Baylor University political scientist Patrick Flavin's forthcoming study in Social Science Research finds that people in states with higher public goods spending (on "libraries, parks, highways, natural resources and police protection") report higher levels of happiness.
It's not clear whether they are happier because they have better services, or whether people who choose to live in places where they don't have to pay for their neighbors' kids' education, parks, etc, are selfish, miserable fucks.
In his study, published in the journal Social Science Research, Flavin analyzed data on respondents' self-reported levels of happiness for 1976-2006 from the General Social Survey, a representative sample of Americans that monitors social characteristics and attitudes of Americans and is a project of the independent research organization NORC at the University of Chicago. Flavin also analyzed detailed government spending data for states from the U.S. Census Bureau for 1976-2006. Revenues to fund state public goods are raised from a combination of state taxes and transfers from the federal government to states, averaging 22.5 percent of total state revenues for that 30-year period.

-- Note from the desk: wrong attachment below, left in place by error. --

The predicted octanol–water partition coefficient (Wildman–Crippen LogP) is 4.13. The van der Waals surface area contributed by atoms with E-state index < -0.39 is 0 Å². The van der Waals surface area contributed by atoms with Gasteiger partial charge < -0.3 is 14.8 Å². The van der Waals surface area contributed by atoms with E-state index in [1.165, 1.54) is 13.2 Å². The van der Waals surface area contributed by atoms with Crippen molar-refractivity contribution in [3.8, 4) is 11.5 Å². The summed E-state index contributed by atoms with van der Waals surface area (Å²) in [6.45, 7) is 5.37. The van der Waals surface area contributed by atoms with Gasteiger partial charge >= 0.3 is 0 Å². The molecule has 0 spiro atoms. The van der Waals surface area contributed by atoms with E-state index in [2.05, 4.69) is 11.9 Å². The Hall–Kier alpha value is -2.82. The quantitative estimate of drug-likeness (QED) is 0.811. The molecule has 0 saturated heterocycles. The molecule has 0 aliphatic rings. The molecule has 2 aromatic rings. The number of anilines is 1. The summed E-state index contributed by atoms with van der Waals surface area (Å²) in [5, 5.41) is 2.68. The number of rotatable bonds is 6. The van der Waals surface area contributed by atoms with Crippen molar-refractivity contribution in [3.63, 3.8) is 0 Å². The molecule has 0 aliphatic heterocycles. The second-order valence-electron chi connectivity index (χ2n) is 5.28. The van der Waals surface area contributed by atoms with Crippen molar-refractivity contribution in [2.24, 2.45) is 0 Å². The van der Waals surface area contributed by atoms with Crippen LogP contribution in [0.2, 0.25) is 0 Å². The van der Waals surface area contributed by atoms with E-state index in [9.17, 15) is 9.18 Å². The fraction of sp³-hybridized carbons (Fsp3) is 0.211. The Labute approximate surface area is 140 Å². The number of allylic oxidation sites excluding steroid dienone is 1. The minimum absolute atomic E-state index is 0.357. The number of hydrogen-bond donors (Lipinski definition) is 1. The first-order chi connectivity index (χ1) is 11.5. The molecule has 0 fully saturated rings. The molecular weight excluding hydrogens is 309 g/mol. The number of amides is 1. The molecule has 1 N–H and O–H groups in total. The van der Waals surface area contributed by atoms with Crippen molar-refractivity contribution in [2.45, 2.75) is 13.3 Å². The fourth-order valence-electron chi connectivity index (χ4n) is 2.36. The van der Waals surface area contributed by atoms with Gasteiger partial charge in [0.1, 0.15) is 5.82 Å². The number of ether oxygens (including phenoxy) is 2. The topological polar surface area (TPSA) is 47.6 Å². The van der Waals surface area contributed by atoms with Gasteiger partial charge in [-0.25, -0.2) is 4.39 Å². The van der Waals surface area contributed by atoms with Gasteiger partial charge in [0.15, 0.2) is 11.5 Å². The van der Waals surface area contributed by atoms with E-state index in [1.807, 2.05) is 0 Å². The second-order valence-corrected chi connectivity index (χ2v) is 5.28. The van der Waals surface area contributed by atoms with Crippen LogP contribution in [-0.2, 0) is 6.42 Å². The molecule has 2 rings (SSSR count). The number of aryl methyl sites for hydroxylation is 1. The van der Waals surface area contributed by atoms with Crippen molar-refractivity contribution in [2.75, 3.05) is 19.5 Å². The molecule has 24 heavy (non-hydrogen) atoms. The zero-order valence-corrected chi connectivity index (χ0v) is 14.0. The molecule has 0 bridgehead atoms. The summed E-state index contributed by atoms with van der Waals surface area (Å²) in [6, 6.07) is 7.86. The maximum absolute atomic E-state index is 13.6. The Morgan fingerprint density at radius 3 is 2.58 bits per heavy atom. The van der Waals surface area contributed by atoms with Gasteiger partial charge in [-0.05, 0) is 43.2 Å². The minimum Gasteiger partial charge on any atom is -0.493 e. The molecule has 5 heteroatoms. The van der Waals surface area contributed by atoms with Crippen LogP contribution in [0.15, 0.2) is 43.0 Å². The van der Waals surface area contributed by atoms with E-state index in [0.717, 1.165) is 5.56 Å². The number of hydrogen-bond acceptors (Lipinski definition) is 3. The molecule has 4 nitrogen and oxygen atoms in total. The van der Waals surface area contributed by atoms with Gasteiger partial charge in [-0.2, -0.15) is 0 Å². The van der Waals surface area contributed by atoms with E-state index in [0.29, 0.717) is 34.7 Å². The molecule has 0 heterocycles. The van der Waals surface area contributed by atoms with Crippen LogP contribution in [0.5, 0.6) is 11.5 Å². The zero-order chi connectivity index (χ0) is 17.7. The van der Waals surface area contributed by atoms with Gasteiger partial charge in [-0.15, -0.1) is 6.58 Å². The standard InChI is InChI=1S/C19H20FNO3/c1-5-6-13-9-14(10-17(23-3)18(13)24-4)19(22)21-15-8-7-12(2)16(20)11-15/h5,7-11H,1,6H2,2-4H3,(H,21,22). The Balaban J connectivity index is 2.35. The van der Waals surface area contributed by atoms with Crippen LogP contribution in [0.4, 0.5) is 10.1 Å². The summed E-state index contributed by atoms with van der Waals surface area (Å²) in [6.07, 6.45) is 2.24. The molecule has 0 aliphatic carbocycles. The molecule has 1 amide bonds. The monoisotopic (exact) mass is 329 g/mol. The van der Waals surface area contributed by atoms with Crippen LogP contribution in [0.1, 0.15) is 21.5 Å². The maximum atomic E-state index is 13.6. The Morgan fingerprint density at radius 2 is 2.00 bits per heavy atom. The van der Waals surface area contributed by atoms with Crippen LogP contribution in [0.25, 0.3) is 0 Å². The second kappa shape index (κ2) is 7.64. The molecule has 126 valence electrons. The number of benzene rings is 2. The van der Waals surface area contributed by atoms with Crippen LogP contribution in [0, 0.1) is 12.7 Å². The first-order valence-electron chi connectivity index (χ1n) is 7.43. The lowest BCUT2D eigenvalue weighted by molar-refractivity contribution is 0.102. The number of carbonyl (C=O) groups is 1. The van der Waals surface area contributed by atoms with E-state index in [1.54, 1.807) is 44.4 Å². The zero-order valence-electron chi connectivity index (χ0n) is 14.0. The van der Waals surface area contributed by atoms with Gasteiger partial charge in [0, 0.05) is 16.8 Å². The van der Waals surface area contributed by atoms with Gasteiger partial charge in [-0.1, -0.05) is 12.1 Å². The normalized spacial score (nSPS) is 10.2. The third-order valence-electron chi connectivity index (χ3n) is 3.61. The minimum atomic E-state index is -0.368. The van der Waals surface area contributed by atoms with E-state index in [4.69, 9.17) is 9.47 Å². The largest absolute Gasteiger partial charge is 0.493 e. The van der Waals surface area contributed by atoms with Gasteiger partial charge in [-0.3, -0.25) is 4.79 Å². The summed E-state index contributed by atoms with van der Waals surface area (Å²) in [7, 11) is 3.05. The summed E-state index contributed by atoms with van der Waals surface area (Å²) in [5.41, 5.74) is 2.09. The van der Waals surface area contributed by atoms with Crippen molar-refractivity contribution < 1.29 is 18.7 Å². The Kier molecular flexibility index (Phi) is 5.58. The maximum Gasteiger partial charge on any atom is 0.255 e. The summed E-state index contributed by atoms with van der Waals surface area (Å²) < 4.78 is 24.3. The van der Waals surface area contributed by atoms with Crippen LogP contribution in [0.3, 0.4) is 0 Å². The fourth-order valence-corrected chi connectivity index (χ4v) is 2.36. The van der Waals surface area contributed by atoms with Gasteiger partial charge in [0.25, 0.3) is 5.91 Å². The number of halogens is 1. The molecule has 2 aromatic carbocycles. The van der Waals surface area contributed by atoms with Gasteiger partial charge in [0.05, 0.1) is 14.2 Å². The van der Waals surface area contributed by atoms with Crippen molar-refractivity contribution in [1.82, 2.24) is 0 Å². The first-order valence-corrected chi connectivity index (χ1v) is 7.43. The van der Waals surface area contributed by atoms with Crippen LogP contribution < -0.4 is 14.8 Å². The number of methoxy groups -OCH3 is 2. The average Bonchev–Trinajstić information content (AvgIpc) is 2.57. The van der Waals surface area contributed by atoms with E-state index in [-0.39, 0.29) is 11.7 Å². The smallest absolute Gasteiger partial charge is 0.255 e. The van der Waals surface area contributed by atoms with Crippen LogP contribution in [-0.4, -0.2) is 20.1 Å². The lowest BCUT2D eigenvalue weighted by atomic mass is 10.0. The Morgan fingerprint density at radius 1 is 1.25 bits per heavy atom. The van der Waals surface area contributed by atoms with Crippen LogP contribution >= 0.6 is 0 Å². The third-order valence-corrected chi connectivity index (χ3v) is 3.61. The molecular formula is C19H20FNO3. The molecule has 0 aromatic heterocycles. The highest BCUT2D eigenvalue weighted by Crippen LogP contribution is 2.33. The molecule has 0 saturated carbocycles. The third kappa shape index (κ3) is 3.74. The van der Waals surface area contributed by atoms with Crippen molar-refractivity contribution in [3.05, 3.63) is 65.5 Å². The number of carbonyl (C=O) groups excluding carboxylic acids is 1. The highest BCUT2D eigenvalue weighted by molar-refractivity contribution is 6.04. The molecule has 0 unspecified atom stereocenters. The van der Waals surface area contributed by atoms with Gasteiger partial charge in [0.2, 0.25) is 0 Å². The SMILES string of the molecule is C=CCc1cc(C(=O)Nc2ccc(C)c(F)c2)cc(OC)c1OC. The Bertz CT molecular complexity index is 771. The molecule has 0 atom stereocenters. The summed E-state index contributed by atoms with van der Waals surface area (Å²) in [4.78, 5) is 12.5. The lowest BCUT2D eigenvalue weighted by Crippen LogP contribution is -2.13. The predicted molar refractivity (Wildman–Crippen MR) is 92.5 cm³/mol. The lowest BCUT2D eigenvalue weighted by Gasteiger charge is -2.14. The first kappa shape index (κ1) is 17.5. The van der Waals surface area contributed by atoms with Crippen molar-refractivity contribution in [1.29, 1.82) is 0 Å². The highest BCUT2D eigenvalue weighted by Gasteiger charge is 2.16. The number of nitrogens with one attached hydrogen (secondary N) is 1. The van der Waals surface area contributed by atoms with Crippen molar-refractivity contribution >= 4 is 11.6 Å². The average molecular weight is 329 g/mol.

"We can look at the city where people live, their neighborhoods, and see how public goods spending predicts happiness after taking other important factors, such as marital status, health, education and income, into account," Flavin said.
He also found that public goods spending has broad benefits across income, education, gender and race/ethnicity lines.
"Compared to a lot of the other government spending, public goods tend to be less controversial between liberals and conservatives, Democrats and Republicans, compared to poverty assistance or unemployment benefits, where there is definite disagreement between political parties," Flavin said. "I think there is less political conflict over public goods spending simply because if they government doesn't provide them, they won't be provided at all."
State Government Public Goods Spending and Citizens’ Quality of Life [Patrick Flavin/Social Science Research]
(via Late Stage Capitalism)